When NASA started sending astronauts into space, they quickly discovered that ballpoint pens would not work at zero gravity. To combat the problem, NASA scientists spent a decade and $12 billion developing a pen that wrote at zero gravity, upside down, underwater, on almost any surface including glass and at temperatures ranging from below freezing to 300C.
The Russians used a pencil. BOOM!!!
Back in 1996 there was a film released starring David Bowie called “The Man who fell to Earth”. Bowie played the part of Thomas Jerome Newton who was a humanoid alien who came to Earth to get water for his dying planet. He starts a high technology company to get the billions of dollars he needs to build a return spacecraft, and meets Mary-Lou, a girl who falls in love with him [obviously!]. He does not count on the greed and ruthlessness of business here on Earth, however. But that was just a film … it wasn’t real … but could it be?
Fast forward 16 years and this weekend we saw Austrian Skydiver Felix Baumgartner become the first man to literally fall to earth by jumping out of a balloon 128,100ft (24 miles; 39km) above New Mexico. This somewhat lunatic activity making him the first skydiver to go faster than the speed of sound, reaching a maximum velocity of 833.9mph and also smashing the record for the highest ever freefall.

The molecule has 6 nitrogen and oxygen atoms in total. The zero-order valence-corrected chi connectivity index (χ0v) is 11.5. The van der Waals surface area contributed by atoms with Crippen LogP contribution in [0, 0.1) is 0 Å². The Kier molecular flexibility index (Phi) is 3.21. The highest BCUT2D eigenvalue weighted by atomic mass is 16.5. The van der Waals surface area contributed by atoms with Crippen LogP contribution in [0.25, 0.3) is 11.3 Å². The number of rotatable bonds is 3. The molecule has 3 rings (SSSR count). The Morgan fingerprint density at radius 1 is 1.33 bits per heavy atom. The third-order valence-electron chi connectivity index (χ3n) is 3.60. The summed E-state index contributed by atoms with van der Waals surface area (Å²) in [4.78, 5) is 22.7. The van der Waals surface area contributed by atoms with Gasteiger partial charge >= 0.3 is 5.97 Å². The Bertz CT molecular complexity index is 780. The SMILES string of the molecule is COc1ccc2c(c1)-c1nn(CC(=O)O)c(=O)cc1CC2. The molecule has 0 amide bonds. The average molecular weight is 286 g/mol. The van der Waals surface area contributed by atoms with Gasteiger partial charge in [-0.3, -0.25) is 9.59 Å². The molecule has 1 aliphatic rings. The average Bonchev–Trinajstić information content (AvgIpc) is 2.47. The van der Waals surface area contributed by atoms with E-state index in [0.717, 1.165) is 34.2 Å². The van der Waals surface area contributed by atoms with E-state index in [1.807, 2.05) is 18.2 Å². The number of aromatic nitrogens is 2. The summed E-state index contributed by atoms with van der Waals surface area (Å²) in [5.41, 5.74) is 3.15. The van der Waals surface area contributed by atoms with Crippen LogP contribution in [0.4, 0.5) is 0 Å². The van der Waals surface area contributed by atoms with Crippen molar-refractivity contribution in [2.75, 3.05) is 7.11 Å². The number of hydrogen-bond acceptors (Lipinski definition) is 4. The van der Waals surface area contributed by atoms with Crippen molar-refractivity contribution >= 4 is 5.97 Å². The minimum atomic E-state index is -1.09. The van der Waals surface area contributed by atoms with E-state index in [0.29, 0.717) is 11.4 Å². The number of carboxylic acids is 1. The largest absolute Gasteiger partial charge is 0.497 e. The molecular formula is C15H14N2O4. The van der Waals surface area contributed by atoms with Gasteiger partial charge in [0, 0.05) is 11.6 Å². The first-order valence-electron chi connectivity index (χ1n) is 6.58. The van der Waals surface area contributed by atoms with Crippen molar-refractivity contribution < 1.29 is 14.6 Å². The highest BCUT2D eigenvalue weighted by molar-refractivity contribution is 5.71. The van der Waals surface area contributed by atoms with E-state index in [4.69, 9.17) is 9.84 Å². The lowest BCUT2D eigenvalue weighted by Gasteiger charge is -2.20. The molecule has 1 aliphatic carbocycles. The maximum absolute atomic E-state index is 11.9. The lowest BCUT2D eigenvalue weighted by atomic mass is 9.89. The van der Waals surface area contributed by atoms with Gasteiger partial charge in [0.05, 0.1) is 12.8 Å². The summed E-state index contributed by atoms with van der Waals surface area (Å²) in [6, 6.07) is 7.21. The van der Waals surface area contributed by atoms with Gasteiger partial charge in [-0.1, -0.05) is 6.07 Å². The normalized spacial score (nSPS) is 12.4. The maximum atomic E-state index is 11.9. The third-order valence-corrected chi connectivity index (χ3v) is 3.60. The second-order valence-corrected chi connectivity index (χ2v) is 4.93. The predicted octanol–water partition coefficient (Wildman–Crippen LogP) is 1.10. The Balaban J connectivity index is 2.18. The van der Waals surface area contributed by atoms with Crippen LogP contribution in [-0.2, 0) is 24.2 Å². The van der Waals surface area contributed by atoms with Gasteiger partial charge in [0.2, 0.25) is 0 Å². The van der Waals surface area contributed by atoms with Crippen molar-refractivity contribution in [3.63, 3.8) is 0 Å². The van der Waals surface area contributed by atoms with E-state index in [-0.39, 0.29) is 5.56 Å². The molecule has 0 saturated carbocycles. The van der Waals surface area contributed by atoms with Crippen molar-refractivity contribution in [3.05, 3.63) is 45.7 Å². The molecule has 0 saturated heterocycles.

In addition, another record has reportedly been broken. Unofficial figures show that the live stream of Baumgartner’s jump received over 7.1 million views surpassing the 500,000 YouTube live stream views record for the London Summer Olympics.
But why would he want to do this? At Sunday’s jump altitude, the air pressure is less than 2% of what it is at sea level, and it is impossible to breathe without an oxygen supply. Others who have tried to break the records have lost their lives in the process.
Well the researchers on the Red Bull Stratos project say it has already provided invaluable data for the development of high-performance, high-altitude parachute systems, and that the lessons learned will inform the development of new ideas for emergency evacuation from vehicles, such as spacecraft, passing through the stratosphere and indeed NASA and its spacecraft manufacturers have asked to be kept informed.